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Frequently Asked Questions

We have made a list of the questions that are most frequently asked. Perhaps we have answered your question as well. Click on the question for the corresponding answer.

How can I get a referral letter?

A referral letter needs to be given by the GP. The first time you will always have to consult with the GP.

How do I hand in a urine sample?

Healthy non pregnant women (above the age of twelve), without fever with urinary tract complaints, who recognize the complaints of a previous bladder infection, basically do not have to bring in urine. In this case you can call the assistant. The doctor can prescribe a course of antibiotics.

If you never have had a bladder infection before and you experience a burning sensation, frequently urinate or suffer from pain while urinating , then it is recommended to bring along a urine sample.

Urine samples must be kept cool in the fridge for a maximum of 2 hours.

You must keep your urine sample in a jar, which can be purchased at a pharmacist or chemist. Clearly write your name and birth date on the urine sample.

The assistant will call you the same day for the results.

Can I change my GP?

You are free to choose your GP. First, you need to deregister at your previous GP before you can register with your new GP. In practice, however, this is not always possible. In case of an emergency, a general practitioner should be able to be at your address within 15 minutes. When you live too far away, this could be problematic. This means that when you live in a sparsely populated area, you can be designated to one specific general practitioner. GPs may also have closed their practice to new patients because their capacity has been filled.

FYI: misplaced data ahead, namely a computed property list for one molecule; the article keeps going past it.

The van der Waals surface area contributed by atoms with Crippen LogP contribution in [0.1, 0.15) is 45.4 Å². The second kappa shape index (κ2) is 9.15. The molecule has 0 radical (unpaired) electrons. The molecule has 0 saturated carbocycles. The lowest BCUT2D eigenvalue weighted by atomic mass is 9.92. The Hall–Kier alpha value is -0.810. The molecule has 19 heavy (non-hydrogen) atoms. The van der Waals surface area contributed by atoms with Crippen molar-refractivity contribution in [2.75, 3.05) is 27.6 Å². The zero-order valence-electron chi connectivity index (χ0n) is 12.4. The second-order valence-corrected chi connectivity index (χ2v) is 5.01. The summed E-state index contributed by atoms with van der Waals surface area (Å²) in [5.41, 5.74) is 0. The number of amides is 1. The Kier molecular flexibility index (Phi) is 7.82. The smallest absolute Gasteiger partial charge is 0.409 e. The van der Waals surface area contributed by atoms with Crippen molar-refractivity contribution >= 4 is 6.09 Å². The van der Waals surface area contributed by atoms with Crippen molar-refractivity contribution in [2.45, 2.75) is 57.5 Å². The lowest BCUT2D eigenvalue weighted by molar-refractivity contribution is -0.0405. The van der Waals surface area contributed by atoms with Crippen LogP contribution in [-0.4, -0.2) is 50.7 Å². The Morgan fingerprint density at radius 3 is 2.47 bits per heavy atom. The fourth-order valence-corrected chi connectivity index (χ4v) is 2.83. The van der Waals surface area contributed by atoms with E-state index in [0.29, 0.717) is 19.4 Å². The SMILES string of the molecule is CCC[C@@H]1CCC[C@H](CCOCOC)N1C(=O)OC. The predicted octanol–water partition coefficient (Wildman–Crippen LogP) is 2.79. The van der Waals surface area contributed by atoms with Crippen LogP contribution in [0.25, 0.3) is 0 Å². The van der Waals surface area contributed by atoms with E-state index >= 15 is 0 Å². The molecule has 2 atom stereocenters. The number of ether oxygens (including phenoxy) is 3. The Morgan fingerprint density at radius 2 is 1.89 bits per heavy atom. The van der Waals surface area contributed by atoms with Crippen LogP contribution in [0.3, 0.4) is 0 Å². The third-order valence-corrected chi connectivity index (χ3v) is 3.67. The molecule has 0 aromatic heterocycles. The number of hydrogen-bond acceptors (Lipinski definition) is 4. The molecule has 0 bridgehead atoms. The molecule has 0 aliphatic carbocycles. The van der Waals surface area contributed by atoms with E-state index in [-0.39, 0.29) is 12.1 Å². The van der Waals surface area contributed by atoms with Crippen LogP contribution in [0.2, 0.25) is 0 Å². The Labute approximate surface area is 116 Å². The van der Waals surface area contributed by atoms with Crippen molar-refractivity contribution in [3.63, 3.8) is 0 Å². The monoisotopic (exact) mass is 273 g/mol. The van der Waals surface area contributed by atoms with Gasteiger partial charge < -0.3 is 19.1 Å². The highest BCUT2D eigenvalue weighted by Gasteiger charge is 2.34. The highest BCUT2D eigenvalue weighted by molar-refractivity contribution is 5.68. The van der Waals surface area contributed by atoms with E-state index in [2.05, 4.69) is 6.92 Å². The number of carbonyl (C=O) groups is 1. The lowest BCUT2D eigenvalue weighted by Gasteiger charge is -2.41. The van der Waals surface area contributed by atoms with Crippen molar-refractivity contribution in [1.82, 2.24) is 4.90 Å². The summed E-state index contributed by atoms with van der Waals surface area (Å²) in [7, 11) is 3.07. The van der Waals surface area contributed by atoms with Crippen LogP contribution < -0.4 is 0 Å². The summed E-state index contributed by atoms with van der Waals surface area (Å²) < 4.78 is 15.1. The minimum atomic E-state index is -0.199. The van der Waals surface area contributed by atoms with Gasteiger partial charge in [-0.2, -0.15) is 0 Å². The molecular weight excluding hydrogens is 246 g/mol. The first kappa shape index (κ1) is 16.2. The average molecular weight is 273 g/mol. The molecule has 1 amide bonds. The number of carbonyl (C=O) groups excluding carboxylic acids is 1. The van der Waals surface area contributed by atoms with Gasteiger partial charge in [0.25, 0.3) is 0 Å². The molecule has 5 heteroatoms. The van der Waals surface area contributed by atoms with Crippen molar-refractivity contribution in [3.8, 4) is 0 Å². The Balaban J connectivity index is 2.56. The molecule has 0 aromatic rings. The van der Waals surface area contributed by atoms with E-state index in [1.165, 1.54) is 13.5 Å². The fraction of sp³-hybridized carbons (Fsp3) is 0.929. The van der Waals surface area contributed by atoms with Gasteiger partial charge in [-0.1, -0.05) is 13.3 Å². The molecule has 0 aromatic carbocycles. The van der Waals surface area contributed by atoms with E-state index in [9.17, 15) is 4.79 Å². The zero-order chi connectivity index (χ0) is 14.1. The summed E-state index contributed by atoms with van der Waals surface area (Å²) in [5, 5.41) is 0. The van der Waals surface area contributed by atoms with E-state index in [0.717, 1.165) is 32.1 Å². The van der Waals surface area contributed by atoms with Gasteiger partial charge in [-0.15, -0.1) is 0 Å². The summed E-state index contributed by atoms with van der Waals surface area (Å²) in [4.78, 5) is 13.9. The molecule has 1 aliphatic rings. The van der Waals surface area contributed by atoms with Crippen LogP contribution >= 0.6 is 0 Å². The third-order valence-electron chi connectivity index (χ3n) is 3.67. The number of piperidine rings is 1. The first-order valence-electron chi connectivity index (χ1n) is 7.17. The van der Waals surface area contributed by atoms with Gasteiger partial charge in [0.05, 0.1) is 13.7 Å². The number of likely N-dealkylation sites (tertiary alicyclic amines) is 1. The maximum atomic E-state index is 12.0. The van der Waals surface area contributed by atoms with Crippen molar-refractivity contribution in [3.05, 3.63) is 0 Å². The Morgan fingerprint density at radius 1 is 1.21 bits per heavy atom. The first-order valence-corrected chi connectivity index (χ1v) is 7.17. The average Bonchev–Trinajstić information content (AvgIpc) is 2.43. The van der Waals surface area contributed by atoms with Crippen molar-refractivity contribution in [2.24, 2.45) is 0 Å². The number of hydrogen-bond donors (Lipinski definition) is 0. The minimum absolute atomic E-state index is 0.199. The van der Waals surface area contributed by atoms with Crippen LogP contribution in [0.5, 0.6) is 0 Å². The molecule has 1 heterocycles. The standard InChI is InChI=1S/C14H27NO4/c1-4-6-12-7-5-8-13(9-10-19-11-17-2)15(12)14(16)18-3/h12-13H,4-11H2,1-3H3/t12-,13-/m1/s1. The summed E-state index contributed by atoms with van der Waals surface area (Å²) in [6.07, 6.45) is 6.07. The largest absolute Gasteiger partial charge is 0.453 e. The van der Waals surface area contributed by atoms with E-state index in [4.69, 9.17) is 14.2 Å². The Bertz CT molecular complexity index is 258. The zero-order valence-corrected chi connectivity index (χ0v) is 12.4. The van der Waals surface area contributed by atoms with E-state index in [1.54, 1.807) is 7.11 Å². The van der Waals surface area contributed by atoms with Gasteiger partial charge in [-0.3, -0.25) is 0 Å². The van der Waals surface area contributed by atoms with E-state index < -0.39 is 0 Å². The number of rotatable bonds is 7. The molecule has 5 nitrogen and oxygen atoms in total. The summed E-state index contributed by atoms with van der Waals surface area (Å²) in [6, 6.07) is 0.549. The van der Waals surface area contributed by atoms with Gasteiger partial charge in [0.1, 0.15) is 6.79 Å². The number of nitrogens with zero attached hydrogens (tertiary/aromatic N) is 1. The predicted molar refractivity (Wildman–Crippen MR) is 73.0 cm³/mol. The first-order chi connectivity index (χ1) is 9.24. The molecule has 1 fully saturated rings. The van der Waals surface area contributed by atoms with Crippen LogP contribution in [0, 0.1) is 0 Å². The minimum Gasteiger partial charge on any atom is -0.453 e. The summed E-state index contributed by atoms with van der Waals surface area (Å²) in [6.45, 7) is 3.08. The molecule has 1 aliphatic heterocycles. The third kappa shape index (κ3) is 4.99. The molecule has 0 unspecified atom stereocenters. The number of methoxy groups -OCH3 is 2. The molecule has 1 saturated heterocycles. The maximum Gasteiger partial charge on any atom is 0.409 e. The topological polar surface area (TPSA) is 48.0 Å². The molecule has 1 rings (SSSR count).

I would like a medical statement. Can I get one from my own GP?

De Royal Dutch Medical Association (KNMG) does not allow the patient’s personal doctor to provide medical statements in which he/she makes a judgement regarding a patient's (medical) ability or inability to do particular activities.

An example of this would be: the ability to work, drive a car, go to school, take good care of any children, whether a holiday was cancelled for a valid reason, or whether someone is entitled to receive a parking permit or modified living space.

Such statements may only be made by an independent doctor. The independent doctor can make his/her own assessment of the situation.  If required, the independent doctor may request additional information from your treating physician(s), with the patient’s consent.

Living will

It is always wise to think about your wishes early on with regard to medical treatment in the final stage of life. Thinking about the end of life is confrontational, but it appears to have a beneficial effect on the quality of care during this important stage. It is, therefore, important to record these wishes in a timely manner.

One of the elements of a living will is a 'do not resuscitate' statement. For more information about this subject you can go to and search for 'reanimatie' or 'levenseinde'. A living will 'protects' against unnecessary, and often distressing, medical intervention. But perhaps more importantly, it appears to be a catalyst for a patient's process of personal reflection and acceptance concerning the approaching end of life.We have drawn up an example of a living will which can be a guideline, should you wish to discuss the subject with your family and loved ones and with your GP and/or the Elderly Care practice supporter.

The living will can only become valid after a consultation with your GP and its registration in your personal medical file.